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I was going to buy some 4x4 timber for veranda posts. However I have some steel posts 65x65x2mm.
I wonder how would one calculate what size steel post can be substituted for the timber post?

  • So a 2-1/2 square what is the wall thickness? – Ed Beal Jun 18 at 23:05
  • 2mm is what I have, but I am more concerned with what does it need to be to match in strength a timber post. – anm767 Jun 18 at 23:11
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There are many variables with the steel supports 1) type of steel, 2) grade of steel, etc. and with the wood supports: 1) species, 2) grade, etc.

I’ll use A36 structural steel and SPF No.1 grade wood for comparison.

A 2 1/2” x 2 1/2” x 8’ high square structural tubing can support about 28 kips (28,000 lbs.) in axial (vertical) load.

A 4x4x8’ high wood post can support about 9 kips of axial load.

If you’re thinking of a different type of loading, please advise.

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  • Is there a calculator or a chart for this? What is the vertical load for 2x2 for example. Can't be asking you for every size I might come across. – anm767 Jun 19 at 4:10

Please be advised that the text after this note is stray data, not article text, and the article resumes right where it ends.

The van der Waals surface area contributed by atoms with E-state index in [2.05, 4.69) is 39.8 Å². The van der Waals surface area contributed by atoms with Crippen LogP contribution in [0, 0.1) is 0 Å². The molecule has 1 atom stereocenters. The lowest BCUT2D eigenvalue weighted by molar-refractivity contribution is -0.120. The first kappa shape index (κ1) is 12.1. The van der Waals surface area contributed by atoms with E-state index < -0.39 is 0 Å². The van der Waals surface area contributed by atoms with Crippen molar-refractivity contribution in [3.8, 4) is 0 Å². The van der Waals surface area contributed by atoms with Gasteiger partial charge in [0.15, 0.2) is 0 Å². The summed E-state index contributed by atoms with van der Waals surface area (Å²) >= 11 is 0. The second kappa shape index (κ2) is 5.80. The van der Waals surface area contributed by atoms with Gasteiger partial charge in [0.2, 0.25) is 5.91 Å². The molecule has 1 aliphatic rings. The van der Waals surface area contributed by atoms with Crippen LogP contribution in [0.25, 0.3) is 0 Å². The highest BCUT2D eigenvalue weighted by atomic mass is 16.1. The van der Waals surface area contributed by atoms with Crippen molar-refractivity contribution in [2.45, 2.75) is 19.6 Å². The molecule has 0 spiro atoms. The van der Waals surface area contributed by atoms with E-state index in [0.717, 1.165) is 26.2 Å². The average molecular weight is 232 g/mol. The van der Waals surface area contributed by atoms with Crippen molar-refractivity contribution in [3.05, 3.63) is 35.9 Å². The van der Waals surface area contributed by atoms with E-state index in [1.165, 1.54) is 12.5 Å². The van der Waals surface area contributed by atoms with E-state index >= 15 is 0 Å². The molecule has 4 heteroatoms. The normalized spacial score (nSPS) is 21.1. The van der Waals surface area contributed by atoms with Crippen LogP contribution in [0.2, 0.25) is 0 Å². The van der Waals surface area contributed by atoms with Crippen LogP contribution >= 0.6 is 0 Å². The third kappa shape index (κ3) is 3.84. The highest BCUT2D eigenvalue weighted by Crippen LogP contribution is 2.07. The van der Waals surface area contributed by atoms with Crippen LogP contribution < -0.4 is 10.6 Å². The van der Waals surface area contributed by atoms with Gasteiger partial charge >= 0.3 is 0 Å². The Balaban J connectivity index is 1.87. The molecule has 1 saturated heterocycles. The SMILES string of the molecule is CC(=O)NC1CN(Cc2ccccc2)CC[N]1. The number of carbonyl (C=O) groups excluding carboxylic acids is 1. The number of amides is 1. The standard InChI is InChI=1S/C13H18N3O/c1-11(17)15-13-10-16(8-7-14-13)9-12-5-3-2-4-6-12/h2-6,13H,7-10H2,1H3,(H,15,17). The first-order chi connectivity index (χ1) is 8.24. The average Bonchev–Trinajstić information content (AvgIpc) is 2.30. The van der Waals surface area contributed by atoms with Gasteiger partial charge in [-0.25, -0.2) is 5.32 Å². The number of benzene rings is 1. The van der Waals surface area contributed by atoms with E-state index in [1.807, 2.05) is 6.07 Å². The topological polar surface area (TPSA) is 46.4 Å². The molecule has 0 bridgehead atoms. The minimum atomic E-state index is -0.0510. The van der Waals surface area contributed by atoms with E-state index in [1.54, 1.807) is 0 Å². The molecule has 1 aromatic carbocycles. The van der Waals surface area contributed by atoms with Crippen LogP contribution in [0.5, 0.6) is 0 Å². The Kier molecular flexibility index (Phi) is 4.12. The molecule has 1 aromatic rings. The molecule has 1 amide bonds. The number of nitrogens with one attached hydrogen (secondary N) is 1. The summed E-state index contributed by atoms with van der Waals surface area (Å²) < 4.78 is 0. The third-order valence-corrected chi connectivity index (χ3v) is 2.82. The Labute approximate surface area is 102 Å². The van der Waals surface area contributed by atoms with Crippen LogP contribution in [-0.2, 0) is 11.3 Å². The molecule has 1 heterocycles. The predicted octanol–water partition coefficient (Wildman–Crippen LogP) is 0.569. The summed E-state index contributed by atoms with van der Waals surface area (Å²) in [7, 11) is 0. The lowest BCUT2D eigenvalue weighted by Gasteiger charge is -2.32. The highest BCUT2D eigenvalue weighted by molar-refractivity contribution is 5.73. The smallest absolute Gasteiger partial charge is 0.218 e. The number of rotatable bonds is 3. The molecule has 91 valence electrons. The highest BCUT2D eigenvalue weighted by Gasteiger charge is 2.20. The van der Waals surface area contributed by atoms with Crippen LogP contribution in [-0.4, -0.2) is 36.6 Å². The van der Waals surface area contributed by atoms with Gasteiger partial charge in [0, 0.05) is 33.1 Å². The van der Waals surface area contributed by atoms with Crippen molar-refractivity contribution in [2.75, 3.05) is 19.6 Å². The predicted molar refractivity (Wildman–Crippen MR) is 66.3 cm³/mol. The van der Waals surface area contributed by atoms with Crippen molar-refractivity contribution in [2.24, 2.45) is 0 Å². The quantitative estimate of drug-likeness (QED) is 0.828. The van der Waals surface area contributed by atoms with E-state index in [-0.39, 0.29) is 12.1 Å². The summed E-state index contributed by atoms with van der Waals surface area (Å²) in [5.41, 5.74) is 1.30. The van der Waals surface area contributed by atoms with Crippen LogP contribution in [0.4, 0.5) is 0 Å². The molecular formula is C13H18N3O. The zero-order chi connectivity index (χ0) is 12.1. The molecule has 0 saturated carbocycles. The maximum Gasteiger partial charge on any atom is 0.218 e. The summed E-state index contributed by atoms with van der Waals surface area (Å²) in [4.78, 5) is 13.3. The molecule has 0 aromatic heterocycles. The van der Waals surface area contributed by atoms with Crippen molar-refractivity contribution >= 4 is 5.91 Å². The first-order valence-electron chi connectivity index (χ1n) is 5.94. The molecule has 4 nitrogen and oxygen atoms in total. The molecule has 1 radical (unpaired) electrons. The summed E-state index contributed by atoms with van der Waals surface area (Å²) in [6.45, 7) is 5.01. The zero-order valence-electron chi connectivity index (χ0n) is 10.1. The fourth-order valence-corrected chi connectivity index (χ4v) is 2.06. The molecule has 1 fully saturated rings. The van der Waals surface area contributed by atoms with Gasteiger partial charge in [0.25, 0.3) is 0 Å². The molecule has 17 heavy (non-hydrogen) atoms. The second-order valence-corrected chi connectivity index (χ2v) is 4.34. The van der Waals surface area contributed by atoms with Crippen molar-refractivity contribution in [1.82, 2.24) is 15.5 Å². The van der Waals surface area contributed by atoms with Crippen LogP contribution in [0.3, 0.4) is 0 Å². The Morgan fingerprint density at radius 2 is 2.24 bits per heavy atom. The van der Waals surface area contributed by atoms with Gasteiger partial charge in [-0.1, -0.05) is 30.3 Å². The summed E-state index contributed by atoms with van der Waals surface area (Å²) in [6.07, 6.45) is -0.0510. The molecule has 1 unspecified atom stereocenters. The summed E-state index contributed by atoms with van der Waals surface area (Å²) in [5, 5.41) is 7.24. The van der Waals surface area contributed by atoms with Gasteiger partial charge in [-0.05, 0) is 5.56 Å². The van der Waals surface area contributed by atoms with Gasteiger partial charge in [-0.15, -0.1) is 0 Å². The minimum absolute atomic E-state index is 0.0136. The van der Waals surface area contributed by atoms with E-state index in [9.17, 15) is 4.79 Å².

• I use the “AISC Manual for Steel Construction”. It’s expensive, but maybe there’s a free limited on line use. Just know that the steel column is going to be about 3 times stronger than wood. I’d guess that the connections are going to be more important than gaining an extra 500 lbs. of allowable load. – Lee Sam Jun 19 at 4:22
  • Could you tell me the vertical load for a 2x2" by 8' please? 2.5 mm steel. – anm767 Jun 19 at 10:27
  • My books do not go that small. Probably because it’s tendency to buckle. Remember, this is for axial load only. If the connector put any torsion (twist) on the column, it will buckle and fail. If your columns bolt onto the side of something, that loading will cause buckling because it’s not axial loading...it creates twist. – Lee Sam Jun 19 at 16:01

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